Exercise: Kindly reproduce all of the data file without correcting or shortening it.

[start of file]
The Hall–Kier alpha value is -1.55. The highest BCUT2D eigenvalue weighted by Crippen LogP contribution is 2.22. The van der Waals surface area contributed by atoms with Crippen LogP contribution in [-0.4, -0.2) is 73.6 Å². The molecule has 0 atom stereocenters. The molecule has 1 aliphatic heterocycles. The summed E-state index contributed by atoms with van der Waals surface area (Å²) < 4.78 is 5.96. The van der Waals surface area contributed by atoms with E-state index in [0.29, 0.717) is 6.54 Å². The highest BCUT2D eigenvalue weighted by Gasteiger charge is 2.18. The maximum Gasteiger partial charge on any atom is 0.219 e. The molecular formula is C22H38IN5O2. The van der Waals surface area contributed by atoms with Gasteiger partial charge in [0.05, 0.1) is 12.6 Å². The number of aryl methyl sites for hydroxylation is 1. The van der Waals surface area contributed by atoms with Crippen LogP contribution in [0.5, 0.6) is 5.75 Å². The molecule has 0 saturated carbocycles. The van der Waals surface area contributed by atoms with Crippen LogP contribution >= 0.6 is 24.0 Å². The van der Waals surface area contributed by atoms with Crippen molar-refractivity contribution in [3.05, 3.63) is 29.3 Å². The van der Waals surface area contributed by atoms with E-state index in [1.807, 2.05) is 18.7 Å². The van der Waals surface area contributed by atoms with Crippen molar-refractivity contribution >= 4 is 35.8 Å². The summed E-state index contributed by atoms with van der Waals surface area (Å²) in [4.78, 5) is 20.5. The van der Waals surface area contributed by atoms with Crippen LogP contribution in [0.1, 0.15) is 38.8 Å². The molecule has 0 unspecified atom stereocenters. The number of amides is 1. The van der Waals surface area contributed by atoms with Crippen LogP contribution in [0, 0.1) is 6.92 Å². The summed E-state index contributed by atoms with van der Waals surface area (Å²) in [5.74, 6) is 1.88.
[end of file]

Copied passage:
The Hall–Kier alpha value is -1.55. The highest BCUT2D eigenvalue weighted by Crippen LogP contribution is 2.22. The van der Waals surface area contributed by atoms with Crippen LogP contribution in [-0.4, -0.2) is 73.6 Å². The molecule has 0 atom stereocenters. The molecule has 1 aliphatic heterocycles. The summed E-state index contributed by atoms with van der Waals surface area (Å²) < 4.78 is 5.96. The van der Waals surface area contributed by atoms with E-state index in [0.29, 0.717) is 6.54 Å². The highest BCUT2D eigenvalue weighted by Gasteiger charge is 2.18. The maximum Gasteiger partial charge on any atom is 0.219 e. The molecular formula is C22H38IN5O2. The van der Waals surface area contributed by atoms with Gasteiger partial charge in [0.05, 0.1) is 12.6 Å². The number of aryl methyl sites for hydroxylation is 1. The van der Waals surface area contributed by atoms with Crippen LogP contribution in [0.5, 0.6) is 5.75 Å². The molecule has 0 saturated carbocycles. The van der Waals surface area contributed by atoms with Crippen LogP contribution >= 0.6 is 24.0 Å². The van der Waals surface area contributed by atoms with Crippen molar-refractivity contribution in [3.05, 3.63) is 29.3 Å². The van der Waals surface area contributed by atoms with E-state index in [1.807, 2.05) is 18.7 Å². The van der Waals surface area contributed by atoms with Crippen molar-refractivity contribution >= 4 is 35.8 Å². The summed E-state index contributed by atoms with van der Waals surface area (Å²) in [4.78, 5) is 20.5. The van der Waals surface area contributed by atoms with Crippen LogP contribution in [0.1, 0.15) is 38.8 Å². The molecule has 0 unspecified atom stereocenters. The number of amides is 1. The van der Waals surface area contributed by atoms with Crippen LogP contribution in [0, 0.1) is 6.92 Å². The summed E-state index contributed by atoms with van der Waals surface area (Å²) in [5.74, 6) is 1.88.